Use of a proprietary femtosecond laser system for lens fragmentation significantly reduces the amount of ultrasound energy needed for phacoemulsification, although the effect varies depending on the choice of fragmentation algorithm, according to new research.
Chicago-Use of a proprietary femtosecond laser system (LensAR) for lens fragmentation significantly reduces the amount of ultrasound energy needed for phacoemulsification, although the effect varies depending on the choice of fragmentation algorithm, according to research presented by Harvey Uy, MD, and Louis "Skip" Nichamin, MD, at the annual meeting of the American Academy of Ophthalmology.
Pie pattern favored
Further analyses were performed comparing eyes in the pie pattern and control groups after stratification by nuclear grade. The greatest reduction in energy use associated with laser phacofragmentation occurred in eyes with softer cataracts. However, use of the new technology offered a benefit across all grades.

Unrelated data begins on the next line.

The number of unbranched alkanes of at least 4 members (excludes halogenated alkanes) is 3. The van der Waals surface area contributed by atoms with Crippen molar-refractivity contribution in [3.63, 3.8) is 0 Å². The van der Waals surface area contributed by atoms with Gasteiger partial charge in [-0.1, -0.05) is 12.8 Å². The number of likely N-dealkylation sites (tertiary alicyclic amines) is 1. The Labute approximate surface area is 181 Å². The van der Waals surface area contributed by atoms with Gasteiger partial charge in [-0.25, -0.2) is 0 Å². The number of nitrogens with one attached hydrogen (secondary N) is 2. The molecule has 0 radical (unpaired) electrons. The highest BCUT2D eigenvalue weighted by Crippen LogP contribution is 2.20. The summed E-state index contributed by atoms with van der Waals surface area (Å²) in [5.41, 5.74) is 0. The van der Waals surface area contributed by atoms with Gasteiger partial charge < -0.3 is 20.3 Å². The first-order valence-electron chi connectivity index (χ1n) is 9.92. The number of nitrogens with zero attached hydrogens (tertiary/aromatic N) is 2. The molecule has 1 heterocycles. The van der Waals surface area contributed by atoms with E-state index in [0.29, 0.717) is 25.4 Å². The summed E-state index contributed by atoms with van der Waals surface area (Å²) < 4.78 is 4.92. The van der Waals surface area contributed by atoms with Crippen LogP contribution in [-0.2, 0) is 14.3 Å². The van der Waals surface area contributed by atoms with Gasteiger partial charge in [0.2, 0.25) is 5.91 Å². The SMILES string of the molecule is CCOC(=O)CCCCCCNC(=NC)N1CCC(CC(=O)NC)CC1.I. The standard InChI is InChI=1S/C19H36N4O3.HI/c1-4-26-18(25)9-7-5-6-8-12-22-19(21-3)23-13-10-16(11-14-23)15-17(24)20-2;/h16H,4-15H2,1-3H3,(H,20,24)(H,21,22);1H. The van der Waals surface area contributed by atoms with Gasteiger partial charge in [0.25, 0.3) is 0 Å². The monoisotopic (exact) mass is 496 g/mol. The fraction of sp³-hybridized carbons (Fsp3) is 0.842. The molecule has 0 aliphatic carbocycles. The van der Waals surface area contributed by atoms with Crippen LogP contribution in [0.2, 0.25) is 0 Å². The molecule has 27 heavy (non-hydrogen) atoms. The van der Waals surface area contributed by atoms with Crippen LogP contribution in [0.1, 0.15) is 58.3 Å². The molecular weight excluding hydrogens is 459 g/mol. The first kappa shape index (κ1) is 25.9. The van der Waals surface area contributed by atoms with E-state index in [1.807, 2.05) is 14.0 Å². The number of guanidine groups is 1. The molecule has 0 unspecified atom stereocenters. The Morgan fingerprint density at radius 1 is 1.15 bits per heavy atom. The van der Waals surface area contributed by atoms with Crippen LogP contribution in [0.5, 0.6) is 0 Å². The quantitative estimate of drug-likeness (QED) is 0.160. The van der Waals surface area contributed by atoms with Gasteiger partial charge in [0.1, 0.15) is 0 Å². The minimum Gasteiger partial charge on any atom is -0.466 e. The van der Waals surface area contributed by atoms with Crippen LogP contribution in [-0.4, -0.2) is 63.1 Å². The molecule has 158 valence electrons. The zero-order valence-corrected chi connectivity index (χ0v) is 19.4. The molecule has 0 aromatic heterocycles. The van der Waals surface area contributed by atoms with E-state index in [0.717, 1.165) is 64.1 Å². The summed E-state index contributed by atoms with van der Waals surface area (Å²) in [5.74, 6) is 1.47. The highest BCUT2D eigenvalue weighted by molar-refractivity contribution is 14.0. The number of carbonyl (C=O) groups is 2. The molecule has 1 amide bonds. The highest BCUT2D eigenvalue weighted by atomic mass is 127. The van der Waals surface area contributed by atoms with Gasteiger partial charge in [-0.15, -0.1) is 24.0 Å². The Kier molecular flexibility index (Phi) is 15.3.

"For grades 1 [to] 3, the benefit of using the femtosecond laser was statistically significant," Dr. Uy said. "Although the 21% reduction in energy use in eyes with grade 4 cataracts was not, there were also fewer eyes in this subgroup.
Observations made using the different treatment algorithms for lens fragmentation showed how the different patterns affected nuclear disassembly and removal.
He added that programming the laser to leave no uncut bowl of nucleus also helps to minimize use of phaco energy, although the extent of the fragmentation toward the periphery was limited by pupil size and surgeon experience.
"Usually the treatment zone is 0.5 mm from the edge of the pupil, but as we performed more cases, we became more comfortable advancing the treatment zone farther outward," Dr. Uy concluded.
Louis "Skip" Nichamin, MD
Dr. Nichamin is a consultant to and equity owner in LensAR.
Harvey Uy, MD
Dr. Uy has no direct financial interest in the material he presented.